Breast implant revision surgery

What is breast implant revision surgery?

Breast implant revision surgery covers two types of surgery. The first type of surgery is the removal of the implant when there is a medical fault. The second type of surgery is replacement of the breast implant in certain medical circumstances.

Patients who might need breast implants removed include:

  • Patients with existing faulty breast implants funded through the NHS
  • Patients who have had NHS funded breast augmentation as part of gender reassignment surgery and the breast implant is faulty
  • Patients who have existing faulty breast implants (privately funded).

Patients who might need removal and replacement surgery:

  • Patients with faulty breast implants which were originally funded by the NHS.

Treatment

Patients may need breast implant removal surgery, if:

  • Severe capsular contracture (Grade 3 or Grade 4) occurs. When a person has breast surgery, the body will naturally create scar tissue around the implant as part of the healing process. Over time, the scar tissue will begin to shrink (called capsular contracture). In some people, the scarring will tighten and squeeze the implant making the breast feel hard and sometimes causing pain and discomfort
  • The implant ruptures. A rupture is a split that occurs in the implants
  • The patient gets Anaplastic Large Cell Lymphoma (ALCL) as a result of breast implant surgery. ALCL is a rare type of non-Hodgkin's lymphoma and most cases occur in the capsule surrounding the implant.

Patient eligibility criteria

Removal of breast implants are commissioned where there is a clinical need for removal (such as rupture or some types of capsular contracture), whether the implant was initially inserted by the NHS or privately funded.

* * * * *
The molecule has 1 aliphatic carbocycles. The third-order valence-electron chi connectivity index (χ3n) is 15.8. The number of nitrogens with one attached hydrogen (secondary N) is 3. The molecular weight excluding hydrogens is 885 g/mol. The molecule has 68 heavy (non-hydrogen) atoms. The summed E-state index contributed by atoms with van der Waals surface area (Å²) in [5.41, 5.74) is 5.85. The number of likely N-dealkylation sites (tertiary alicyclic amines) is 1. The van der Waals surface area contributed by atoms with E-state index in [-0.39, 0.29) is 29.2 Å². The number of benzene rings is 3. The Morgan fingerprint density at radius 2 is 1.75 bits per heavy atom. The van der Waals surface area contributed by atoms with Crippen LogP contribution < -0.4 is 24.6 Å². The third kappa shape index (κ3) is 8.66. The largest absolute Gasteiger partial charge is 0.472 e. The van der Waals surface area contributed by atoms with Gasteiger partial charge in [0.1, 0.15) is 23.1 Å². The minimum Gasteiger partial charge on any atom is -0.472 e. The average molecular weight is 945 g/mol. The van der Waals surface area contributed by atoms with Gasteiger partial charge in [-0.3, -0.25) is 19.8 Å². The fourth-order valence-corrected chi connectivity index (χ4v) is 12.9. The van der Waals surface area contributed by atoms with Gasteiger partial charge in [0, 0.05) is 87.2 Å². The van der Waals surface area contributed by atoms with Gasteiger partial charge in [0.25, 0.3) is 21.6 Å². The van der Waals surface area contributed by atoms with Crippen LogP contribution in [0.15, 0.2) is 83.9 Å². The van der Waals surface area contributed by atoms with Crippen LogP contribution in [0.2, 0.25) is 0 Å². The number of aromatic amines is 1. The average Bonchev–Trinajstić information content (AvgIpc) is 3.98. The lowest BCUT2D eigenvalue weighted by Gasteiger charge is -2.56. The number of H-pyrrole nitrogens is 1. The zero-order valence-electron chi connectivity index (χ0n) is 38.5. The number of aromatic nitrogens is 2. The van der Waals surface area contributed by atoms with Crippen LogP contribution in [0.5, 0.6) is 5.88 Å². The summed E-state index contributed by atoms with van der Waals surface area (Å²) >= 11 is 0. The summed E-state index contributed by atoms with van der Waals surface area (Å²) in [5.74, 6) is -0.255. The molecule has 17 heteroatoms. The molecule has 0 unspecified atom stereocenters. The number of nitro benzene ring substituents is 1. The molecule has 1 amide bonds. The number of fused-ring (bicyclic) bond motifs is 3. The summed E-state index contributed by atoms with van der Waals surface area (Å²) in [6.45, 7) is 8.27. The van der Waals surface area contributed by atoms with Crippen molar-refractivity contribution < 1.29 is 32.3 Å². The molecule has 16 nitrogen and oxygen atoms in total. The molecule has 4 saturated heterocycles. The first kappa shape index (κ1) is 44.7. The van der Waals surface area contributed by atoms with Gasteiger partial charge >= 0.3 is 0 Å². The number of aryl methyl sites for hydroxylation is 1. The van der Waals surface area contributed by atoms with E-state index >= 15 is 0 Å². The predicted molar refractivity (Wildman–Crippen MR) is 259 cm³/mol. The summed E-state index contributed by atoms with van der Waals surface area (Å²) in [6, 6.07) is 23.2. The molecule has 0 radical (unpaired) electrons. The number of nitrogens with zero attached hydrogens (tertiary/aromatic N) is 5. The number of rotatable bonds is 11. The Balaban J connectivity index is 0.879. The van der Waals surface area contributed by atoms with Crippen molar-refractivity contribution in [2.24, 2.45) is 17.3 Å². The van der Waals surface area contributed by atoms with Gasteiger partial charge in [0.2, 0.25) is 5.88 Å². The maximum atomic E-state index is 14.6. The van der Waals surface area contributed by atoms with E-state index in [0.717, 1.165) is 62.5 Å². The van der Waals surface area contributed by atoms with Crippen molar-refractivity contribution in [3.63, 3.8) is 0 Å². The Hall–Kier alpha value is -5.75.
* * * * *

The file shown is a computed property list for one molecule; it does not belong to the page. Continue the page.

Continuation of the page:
Removal AND replacement of breast implants is commissioned where there is a clinical need for removal (such as rupture or some types of capsular contracture), AND the implant was initially inserted by the NHS under the following previously commissioned criteria:

  • Previous mastectomy or other breast removal surgery
  • Trauma to the breast during or after development
  • Total failure of breast development (congenital amastia)
  • Gland (endocrine) abnormalities
  • The breast have developed unevenly (developmental asymmetry) or are underdeveloped (severe hypoplasias)
  • Gender reassignment surgery.

This means (for patients who DO NOT meet the above criteria) the CCG will only fund the treatment if an Individual Funding Request (IFR) application proves exceptional clinical need and that is supported by the CCG.

Advice and further guidance

  • For more information, search for ‘breast revision surgery’ at www.nhs.uk
  • Choosing Wisely UK is part of a global initiative aimed at improving conversations between patients and their doctors and nurses.

Or visit the following websites:

Treatment policy for patients covered by NHS Birmingham and Solihull CCG

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